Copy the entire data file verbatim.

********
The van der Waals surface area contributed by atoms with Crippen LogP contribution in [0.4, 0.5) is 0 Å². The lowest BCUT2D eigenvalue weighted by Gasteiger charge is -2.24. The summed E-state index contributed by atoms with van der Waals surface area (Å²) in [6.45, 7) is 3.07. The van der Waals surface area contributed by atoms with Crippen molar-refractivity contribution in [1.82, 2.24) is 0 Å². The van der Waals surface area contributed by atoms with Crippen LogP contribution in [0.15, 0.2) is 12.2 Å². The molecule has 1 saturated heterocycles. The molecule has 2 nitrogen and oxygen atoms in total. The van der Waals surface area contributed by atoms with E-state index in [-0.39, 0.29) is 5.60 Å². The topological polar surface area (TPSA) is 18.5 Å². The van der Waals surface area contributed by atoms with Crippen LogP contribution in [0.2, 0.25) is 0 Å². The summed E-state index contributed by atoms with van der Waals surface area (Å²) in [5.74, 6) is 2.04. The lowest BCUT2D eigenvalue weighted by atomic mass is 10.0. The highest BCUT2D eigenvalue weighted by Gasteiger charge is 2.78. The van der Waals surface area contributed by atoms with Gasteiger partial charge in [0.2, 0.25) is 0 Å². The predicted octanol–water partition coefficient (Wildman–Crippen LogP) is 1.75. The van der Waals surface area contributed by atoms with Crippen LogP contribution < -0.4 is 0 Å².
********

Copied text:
The van der Waals surface area contributed by atoms with Crippen LogP contribution in [0.4, 0.5) is 0 Å². The lowest BCUT2D eigenvalue weighted by Gasteiger charge is -2.24. The summed E-state index contributed by atoms with van der Waals surface area (Å²) in [6.45, 7) is 3.07. The van der Waals surface area contributed by atoms with Crippen molar-refractivity contribution in [1.82, 2.24) is 0 Å². The van der Waals surface area contributed by atoms with Crippen LogP contribution in [0.15, 0.2) is 12.2 Å². The molecule has 1 saturated heterocycles. The molecule has 2 nitrogen and oxygen atoms in total. The van der Waals surface area contributed by atoms with E-state index in [-0.39, 0.29) is 5.60 Å². The topological polar surface area (TPSA) is 18.5 Å². The van der Waals surface area contributed by atoms with Crippen LogP contribution in [0.2, 0.25) is 0 Å². The summed E-state index contributed by atoms with van der Waals surface area (Å²) in [5.74, 6) is 2.04. The lowest BCUT2D eigenvalue weighted by atomic mass is 10.0. The highest BCUT2D eigenvalue weighted by Gasteiger charge is 2.78. The van der Waals surface area contributed by atoms with Gasteiger partial charge in [0.2, 0.25) is 0 Å². The predicted octanol–water partition coefficient (Wildman–Crippen LogP) is 1.75. The van der Waals surface area contributed by atoms with Crippen LogP contribution < -0.4 is 0 Å².